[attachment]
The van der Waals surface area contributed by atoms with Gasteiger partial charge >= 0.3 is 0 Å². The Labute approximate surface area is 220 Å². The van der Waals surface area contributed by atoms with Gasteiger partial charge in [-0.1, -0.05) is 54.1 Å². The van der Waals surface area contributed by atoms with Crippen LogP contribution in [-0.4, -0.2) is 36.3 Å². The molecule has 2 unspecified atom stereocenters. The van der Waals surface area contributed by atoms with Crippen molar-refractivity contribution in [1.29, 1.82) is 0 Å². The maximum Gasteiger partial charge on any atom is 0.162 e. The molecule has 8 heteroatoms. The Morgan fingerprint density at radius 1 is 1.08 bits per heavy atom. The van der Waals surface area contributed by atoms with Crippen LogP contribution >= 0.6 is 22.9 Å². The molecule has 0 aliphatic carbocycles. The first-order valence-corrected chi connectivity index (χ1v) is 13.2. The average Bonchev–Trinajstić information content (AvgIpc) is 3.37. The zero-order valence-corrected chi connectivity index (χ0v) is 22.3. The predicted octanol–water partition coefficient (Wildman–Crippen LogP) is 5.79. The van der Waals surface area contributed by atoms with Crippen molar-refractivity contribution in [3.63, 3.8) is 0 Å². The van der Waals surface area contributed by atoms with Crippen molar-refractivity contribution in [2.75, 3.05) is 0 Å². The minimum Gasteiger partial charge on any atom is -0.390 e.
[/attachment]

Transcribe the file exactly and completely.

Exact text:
The van der Waals surface area contributed by atoms with Gasteiger partial charge >= 0.3 is 0 Å². The Labute approximate surface area is 220 Å². The van der Waals surface area contributed by atoms with Gasteiger partial charge in [-0.1, -0.05) is 54.1 Å². The van der Waals surface area contributed by atoms with Crippen LogP contribution in [-0.4, -0.2) is 36.3 Å². The molecule has 2 unspecified atom stereocenters. The van der Waals surface area contributed by atoms with Crippen molar-refractivity contribution in [1.29, 1.82) is 0 Å². The maximum Gasteiger partial charge on any atom is 0.162 e. The molecule has 8 heteroatoms. The Morgan fingerprint density at radius 1 is 1.08 bits per heavy atom. The van der Waals surface area contributed by atoms with Crippen LogP contribution >= 0.6 is 22.9 Å². The molecule has 0 aliphatic carbocycles. The first-order valence-corrected chi connectivity index (χ1v) is 13.2. The average Bonchev–Trinajstić information content (AvgIpc) is 3.37. The zero-order valence-corrected chi connectivity index (χ0v) is 22.3. The predicted octanol–water partition coefficient (Wildman–Crippen LogP) is 5.79. The van der Waals surface area contributed by atoms with Crippen molar-refractivity contribution in [3.63, 3.8) is 0 Å². The van der Waals surface area contributed by atoms with Crippen molar-refractivity contribution in [2.75, 3.05) is 0 Å². The minimum Gasteiger partial charge on any atom is -0.390 e.